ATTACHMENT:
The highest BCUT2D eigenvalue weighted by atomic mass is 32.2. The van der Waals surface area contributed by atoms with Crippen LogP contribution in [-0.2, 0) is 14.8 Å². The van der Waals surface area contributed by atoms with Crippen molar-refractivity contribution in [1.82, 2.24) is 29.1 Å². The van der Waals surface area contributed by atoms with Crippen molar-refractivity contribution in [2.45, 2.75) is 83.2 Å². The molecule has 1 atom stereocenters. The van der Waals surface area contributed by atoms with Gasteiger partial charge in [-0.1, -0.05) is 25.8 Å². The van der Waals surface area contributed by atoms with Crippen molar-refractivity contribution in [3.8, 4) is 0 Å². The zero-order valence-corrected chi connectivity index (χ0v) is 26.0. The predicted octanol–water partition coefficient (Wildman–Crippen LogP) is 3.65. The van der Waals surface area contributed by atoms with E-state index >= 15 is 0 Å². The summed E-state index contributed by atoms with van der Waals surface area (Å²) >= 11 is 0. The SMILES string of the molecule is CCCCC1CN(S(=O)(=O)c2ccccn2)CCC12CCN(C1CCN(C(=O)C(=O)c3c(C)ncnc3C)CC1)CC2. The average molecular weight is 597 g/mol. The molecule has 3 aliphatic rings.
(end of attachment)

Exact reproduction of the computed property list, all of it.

The highest BCUT2D eigenvalue weighted by atomic mass is 32.2. The van der Waals surface area contributed by atoms with Crippen LogP contribution in [-0.2, 0) is 14.8 Å². The van der Waals surface area contributed by atoms with Crippen molar-refractivity contribution in [1.82, 2.24) is 29.1 Å². The van der Waals surface area contributed by atoms with Crippen molar-refractivity contribution in [2.45, 2.75) is 83.2 Å². The molecule has 1 atom stereocenters. The van der Waals surface area contributed by atoms with Gasteiger partial charge in [-0.1, -0.05) is 25.8 Å². The van der Waals surface area contributed by atoms with Crippen molar-refractivity contribution in [3.8, 4) is 0 Å². The zero-order valence-corrected chi connectivity index (χ0v) is 26.0. The predicted octanol–water partition coefficient (Wildman–Crippen LogP) is 3.65. The van der Waals surface area contributed by atoms with E-state index >= 15 is 0 Å². The summed E-state index contributed by atoms with van der Waals surface area (Å²) >= 11 is 0. The SMILES string of the molecule is CCCCC1CN(S(=O)(=O)c2ccccn2)CCC12CCN(C1CCN(C(=O)C(=O)c3c(C)ncnc3C)CC1)CC2. The average molecular weight is 597 g/mol. The molecule has 3 aliphatic rings.